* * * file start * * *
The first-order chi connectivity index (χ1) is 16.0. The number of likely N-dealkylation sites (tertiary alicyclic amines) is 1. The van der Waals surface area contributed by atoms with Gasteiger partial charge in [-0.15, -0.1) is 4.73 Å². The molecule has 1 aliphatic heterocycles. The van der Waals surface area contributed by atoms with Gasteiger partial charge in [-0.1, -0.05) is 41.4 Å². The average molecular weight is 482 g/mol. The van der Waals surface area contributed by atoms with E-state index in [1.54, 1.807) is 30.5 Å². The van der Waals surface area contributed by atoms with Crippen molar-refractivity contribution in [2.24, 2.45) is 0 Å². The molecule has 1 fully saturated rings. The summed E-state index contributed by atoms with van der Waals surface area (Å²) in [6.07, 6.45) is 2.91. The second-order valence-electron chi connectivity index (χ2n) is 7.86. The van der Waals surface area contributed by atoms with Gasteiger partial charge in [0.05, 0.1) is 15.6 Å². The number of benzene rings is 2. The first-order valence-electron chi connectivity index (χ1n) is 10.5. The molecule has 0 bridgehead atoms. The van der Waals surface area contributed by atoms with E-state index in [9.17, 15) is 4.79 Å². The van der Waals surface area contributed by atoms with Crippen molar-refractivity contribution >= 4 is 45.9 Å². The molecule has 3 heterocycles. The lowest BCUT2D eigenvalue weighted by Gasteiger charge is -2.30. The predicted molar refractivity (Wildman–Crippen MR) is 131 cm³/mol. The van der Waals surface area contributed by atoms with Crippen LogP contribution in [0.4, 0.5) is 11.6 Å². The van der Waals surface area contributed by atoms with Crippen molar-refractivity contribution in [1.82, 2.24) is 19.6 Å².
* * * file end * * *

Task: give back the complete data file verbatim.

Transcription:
The first-order chi connectivity index (χ1) is 16.0. The number of likely N-dealkylation sites (tertiary alicyclic amines) is 1. The van der Waals surface area contributed by atoms with Gasteiger partial charge in [-0.15, -0.1) is 4.73 Å². The molecule has 1 aliphatic heterocycles. The van der Waals surface area contributed by atoms with Gasteiger partial charge in [-0.1, -0.05) is 41.4 Å². The average molecular weight is 482 g/mol. The van der Waals surface area contributed by atoms with E-state index in [1.54, 1.807) is 30.5 Å². The van der Waals surface area contributed by atoms with Crippen molar-refractivity contribution in [2.24, 2.45) is 0 Å². The molecule has 1 fully saturated rings. The summed E-state index contributed by atoms with van der Waals surface area (Å²) in [6.07, 6.45) is 2.91. The second-order valence-electron chi connectivity index (χ2n) is 7.86. The van der Waals surface area contributed by atoms with Gasteiger partial charge in [0.05, 0.1) is 15.6 Å². The number of benzene rings is 2. The first-order valence-electron chi connectivity index (χ1n) is 10.5. The molecule has 0 bridgehead atoms. The van der Waals surface area contributed by atoms with E-state index in [9.17, 15) is 4.79 Å². The van der Waals surface area contributed by atoms with Crippen molar-refractivity contribution >= 4 is 45.9 Å². The molecule has 3 heterocycles. The lowest BCUT2D eigenvalue weighted by Gasteiger charge is -2.30. The predicted molar refractivity (Wildman–Crippen MR) is 131 cm³/mol. The van der Waals surface area contributed by atoms with Crippen LogP contribution in [0.4, 0.5) is 11.6 Å². The van der Waals surface area contributed by atoms with Crippen molar-refractivity contribution in [1.82, 2.24) is 19.6 Å².